RFB: Hello Cat, and welcome to Radio Free Brooklyn! What were the creative (or other) path(s) that led to you doing your show with us?
CC: I grew up in rural Oklahoma listening to a lot of country music. But when my rebellious teen years came around, I delved into punk rock, underground, various obscurities and the like. I remember precisely when that changed: in the early 2000s I heard a Waylon Jennings song on the Louisville, KY public radio station while my brother was in the room. We were both pleasantly surprised … and then another came on. By the third, we knew he had just passed. I think that moment kicked me in the ass to get back to the music that had meant so much when I was a kid … and dreamed of becoming a country DJ.
As I’m also a musician, there have been many times I’ve been broke and had to sell my vinyl. Only the country records were never worth very much, so I held onto them. But whenever I went crate digging, I’d always find great country music that was a lot cheaper than the punk or psychedelic obscurities I was looking for. As I kept accumulating more and more, I got the idea to DJ my collection live. About the same time, an offer came for me from WXOX, a Louisville-based, low-power FM station. I’d done a radio show with them before (2016-2018: Cat Casual’s Hotel Boheme), so I asked if I could do a country show, and somehow they let me.
RFB: Why did you choose RFB?
CC: I became aware of RFB as I was preparing to leave New York after five years and move back to Louisville. I’ve been a listener for a while now. Being that I am not interested in conventional country radio or any conventional radio, for that matter, it became another dream to bring a classic country program to RFB — and here I am. I am very happy to be aboard!
RFB: Country music has traditionally not been as popular in the Northeast (a.k.a. New York) as it is in the rest of the U.S., but that’s been changing. To what do you attribute the genre’s increased popularity / visibility, and how / where do you see it evolving in the next few years?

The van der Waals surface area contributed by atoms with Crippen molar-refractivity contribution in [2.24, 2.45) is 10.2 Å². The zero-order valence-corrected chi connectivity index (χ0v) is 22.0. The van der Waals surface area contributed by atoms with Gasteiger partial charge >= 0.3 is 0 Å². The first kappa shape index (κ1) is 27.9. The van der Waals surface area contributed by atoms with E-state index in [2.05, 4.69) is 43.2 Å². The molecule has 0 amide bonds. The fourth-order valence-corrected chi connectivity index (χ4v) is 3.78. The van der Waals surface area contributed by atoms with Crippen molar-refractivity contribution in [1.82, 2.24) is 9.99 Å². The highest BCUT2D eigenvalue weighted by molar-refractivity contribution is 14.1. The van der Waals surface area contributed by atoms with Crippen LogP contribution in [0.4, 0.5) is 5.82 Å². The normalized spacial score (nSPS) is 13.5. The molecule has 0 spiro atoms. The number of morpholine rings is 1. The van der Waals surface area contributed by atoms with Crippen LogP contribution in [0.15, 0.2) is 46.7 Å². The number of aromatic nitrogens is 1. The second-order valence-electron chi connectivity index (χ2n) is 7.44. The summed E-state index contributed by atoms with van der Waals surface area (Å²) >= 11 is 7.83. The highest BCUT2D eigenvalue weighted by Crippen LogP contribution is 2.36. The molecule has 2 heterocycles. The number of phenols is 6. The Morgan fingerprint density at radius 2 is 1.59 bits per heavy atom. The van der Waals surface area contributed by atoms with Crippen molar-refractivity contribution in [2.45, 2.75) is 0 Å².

CC: Country music is enjoying a bit of a moment now between the Ken Burns documentary (Country Music), Tyler Coe’s excellent podcast (Cocaine & Rhinestones), and Mike Judge’s Tales from the Tour Bus. But even as I type that, I feel like I found myself talking about it a lot with younger New York folks when I was living there so I think it’s been headed to the “hip” conversational spheres for a while now. Some of my favorite artists and songwriters have always given a respectful nod toward country music so it was never uncool for me.
As for its evolution, every day I learn about current artists doing amazing music that fits our times and gratifies the nostalgic itch with their sounds and styles. It’s a pretty good time for quality country music — but you wouldn’t know it by listening to corporate radio. It’s also been awesome to hear from listeners in Ireland, France, England — and many in Africa — all big fans of classic country music and with their own scenes of artists in their own respective countries, being inspired and moved by these sounds and these songs.
RFB: The COVID-19 pandemic continues, but that hasn’t stopped you from debuting a show! Tell us about the challenges and rewards of your process so far — and maybe a little about your in-home studio setup as well.
CC: The lockdown has surely caused me to dive deeper. My apartment is a mess of records with little-to-no organization, so my format is pretty eclectic and can veer all over the place. But usually, a song reminds me of another song, a songwriter, a story, etc., and that sends me off searching for the next album. (I probably need an assistant.)
My setup is pretty simple: two turntables and a microphone into a mixer, and all of that into my laptop. That’s it right now. I have a tube preamp that sometimes run it all through to warm up the sound some, but after a few broadcasts there was no noticeable difference to a casual listener — only the occasional snob noticed. God love it all but, in the end, it’s really all about those songs.
RFB: Give us a hint about what to expect from each show and the takeaway you hope people get from Okie Corral?
CC: I hope to give lovers of country music what they want as well as make non-fans come around to this fascinating genre of music. Country speaks to us with its simple and direct poetry, its awareness of our goodness and our badness, its sense of humor — and the extraordinary talents who have sang, played and written within and around the genre.
Tune in to Cat Casual’s Okie Corral Saturdays at 11:00 pm.
Lead photo: Cat Casual at The Merryweather in Louisville, KY. Photo: Mickie Winters.